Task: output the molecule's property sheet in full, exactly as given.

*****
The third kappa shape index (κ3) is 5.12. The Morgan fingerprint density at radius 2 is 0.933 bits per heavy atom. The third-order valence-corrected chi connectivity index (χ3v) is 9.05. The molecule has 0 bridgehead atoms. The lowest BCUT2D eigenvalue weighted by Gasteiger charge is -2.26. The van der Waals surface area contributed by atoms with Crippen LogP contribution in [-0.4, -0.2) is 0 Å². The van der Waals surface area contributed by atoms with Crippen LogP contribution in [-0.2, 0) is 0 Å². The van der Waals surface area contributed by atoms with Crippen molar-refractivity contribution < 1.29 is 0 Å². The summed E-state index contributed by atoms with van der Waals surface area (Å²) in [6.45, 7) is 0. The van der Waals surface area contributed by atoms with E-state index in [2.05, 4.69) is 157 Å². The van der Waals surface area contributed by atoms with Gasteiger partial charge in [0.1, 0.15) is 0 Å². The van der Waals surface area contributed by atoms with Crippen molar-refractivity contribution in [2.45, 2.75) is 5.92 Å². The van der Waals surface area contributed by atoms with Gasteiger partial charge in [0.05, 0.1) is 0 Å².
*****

The third kappa shape index (κ3) is 5.12. The Morgan fingerprint density at radius 2 is 0.933 bits per heavy atom. The third-order valence-corrected chi connectivity index (χ3v) is 9.05. The molecule has 0 bridgehead atoms. The lowest BCUT2D eigenvalue weighted by Gasteiger charge is -2.26. The van der Waals surface area contributed by atoms with Crippen LogP contribution in [-0.4, -0.2) is 0 Å². The van der Waals surface area contributed by atoms with Crippen LogP contribution in [-0.2, 0) is 0 Å². The van der Waals surface area contributed by atoms with Crippen molar-refractivity contribution < 1.29 is 0 Å². The summed E-state index contributed by atoms with van der Waals surface area (Å²) in [6.45, 7) is 0. The van der Waals surface area contributed by atoms with E-state index in [2.05, 4.69) is 157 Å². The van der Waals surface area contributed by atoms with Gasteiger partial charge in [0.1, 0.15) is 0 Å². The van der Waals surface area contributed by atoms with Crippen molar-refractivity contribution in [2.45, 2.75) is 5.92 Å². The van der Waals surface area contributed by atoms with Gasteiger partial charge in [0.05, 0.1) is 0 Å².